Why noma deserves the rising third star!

For my noma lunch on 12 February I had requested no more than 5 or 6 dishes maximum. I was there with my mum and my baby brother. It’s amazing to experience dish after dish full of creativity, curiosity and delightness. But sometimes 10-14 courses is just too much, for me at least, and for this occasion, I felt that less would be more. I was right!

Carrots and terragon

We started out with the classic snacks I have commented here. Each of the pickled quail’s eggs were served in its own shell so each of us got the pleasure of lifting the lid off and sniff the smoke. The radishes were this time replaced by tiny baby carrots stuck into the tarragon ‘soil’. We got matching wine parings mastered magnificently by talented Ulf.


Crudité of carrots, beet roots, cucumber, kohlrabi and a chicken stock

More Crudié

Incredibly beautiful!

The first course completely blew me away and left me gawking. This wasn’t like anything I’ve been served at noma before and I almost couldn’t believe my eyes. If this was a painting in oil it would be a beautiful work of art, and I would have loved to have such colours decorating my walls. But this was food. Lovely and crispy thin cut carrots, beet roots, cucumber and kohlrabi pickled in vinegar. It was fresh and sour and balanced by the rich chicken sauce. What a marvelous way to start this meal.

Oysters and sago

Oysters from Limfjorden, cucumber, cream, sago and malt.

My plate presented three or four poached and full-flavoured oysters covered by paper-thin slices of cucumber. The sauce was made of cream, sago and malt. It was a strong visual effect to see the transparent sago sort of popping out when the sauce was ladled on to the heap and the white/black sauce sank down to the bottom. A whole new thing to me.

I love and love Limfjord’s oysters and this presentation was not only interesting in terms on appearance and texture but perfect also in taste, balance and quality. It was perfection.


Glazed leeks, birch wine, squid and ink

These leeks are proof that very simple vegetables can form a delicious dish. The secret here lies in the combination of the various types of topping: yoghurt, hazel nuts, herbs puree ashes and rye bread and mixing them with the dark green, full-flavoured birch wine and squid sauce made one bite very complex in taste. The hazel nuts were sweet and resembled caramel which gave sweetness to the dish. Acidity was added by the yoghurt and character came from the ashes. It was a really refined serving.

These first three courses were overall so sharp and distinct and somehow more advanced than ever before. I was moved. I also completely regretted ordering only 5-6 courses, because it would mean that I was already half way through the meal and I certainly didn’t want it to end too soon.

Cheese and cabbage

Fresh cheese, unripe elderberries, cauliflower,
black cabbage, cress and watercress sauce

I’ve had many and various very good versions of the fresh cheese with vegetables and some kind of juice or sauce, but none of them had the focus like this one. I think it was the black cabbage’s strong and bitter flavour and the fact that its taste kicked the softness and creaminess of the cheese. In November ’08 the similar dish offered a buttery sauce and somehow it seemed too rich compared to this watercress sauce. The dish was perfect like this.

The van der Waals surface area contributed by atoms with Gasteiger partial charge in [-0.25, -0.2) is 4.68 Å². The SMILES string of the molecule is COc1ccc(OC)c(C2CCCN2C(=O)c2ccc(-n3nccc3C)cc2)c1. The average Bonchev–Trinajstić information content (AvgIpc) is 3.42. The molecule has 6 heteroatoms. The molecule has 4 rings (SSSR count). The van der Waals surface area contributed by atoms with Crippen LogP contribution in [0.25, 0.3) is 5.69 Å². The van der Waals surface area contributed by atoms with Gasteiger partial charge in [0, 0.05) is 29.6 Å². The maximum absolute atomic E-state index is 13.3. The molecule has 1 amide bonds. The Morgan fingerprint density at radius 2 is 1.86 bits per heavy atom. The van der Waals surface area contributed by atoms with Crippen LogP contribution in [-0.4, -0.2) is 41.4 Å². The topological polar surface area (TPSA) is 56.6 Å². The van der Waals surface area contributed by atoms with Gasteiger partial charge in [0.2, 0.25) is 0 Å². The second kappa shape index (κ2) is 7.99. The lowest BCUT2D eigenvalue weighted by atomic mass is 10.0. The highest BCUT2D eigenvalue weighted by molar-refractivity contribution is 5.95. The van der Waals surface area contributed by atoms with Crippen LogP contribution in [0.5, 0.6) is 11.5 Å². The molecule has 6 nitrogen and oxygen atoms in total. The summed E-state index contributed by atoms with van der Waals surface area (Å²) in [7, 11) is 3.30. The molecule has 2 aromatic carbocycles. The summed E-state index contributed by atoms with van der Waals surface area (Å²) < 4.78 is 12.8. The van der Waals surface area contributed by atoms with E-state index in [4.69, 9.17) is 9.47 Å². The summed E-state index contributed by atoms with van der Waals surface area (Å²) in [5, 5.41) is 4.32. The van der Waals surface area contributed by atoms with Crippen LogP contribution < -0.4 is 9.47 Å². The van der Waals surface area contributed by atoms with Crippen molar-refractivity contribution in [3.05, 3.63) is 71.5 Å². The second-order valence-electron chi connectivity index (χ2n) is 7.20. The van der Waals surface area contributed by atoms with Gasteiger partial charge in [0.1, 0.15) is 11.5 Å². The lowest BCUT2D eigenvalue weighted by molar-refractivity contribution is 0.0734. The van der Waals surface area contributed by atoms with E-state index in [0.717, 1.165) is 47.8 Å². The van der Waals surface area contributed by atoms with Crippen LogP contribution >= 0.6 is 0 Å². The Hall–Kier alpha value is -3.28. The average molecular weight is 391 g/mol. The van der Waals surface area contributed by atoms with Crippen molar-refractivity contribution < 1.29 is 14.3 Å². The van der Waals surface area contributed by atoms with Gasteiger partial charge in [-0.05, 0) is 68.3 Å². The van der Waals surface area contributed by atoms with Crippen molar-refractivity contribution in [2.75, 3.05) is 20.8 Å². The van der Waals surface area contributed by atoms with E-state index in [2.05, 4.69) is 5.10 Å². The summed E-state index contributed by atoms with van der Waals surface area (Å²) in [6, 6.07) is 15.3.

2002 Thierry et Pascale Matrot, Saint-Aubin 1er Cru,
Fleurs de Côteaux, Burgundy.
I loved it.

I certainly remember the crisis of the 1980’ies. At home we ate a lot of spaghetti with tomato sauce for dinner because it was cheap stuff. In 1986 the Danish government wanted to reduce private expenditure and wanted to turn the deficit on the balance of payments. This act of intervention got the nick name ‘kartoffelkuren’ (the potato diet) because it was introduced during the autumn holiday, which was when the children back in the old days used to get off from school to help the family digging up the last potatoes before the winter.

Potatoes and truffles

‘Kartoffelkur’ – Mashed potatoes and Gotland truffles, whey and smoked speck

Inspired by this event and the current economic recession, René had not only created a startling dish called ‘Kartoffelkur’ but also kicked the current desperate situation in an ironic way, so to say, and spoiled the mashed potatoes with a lump of truffle puree. Nothing like potatoes suit the taste of truffles and here the taste was pure and a bit restrained but lasting in the after-taste. The truffles, the soft and creamy texture, the savoury pork and the brilliant choice of dairy product made this a surprising dish. Spot-on!

Rib and roses

Short rib of beef and roses, cep, beets and malt

After the first 3-4 course primarily presenting vegetables, my carnivore-brother started to worry that he wouldn’t get a meat dish. The rib had been braised for 8-10 hours and was so tender that I didn’t really need a knife to cut it. The flavours were intense and as a whole the dish was very rich and very enjoyable.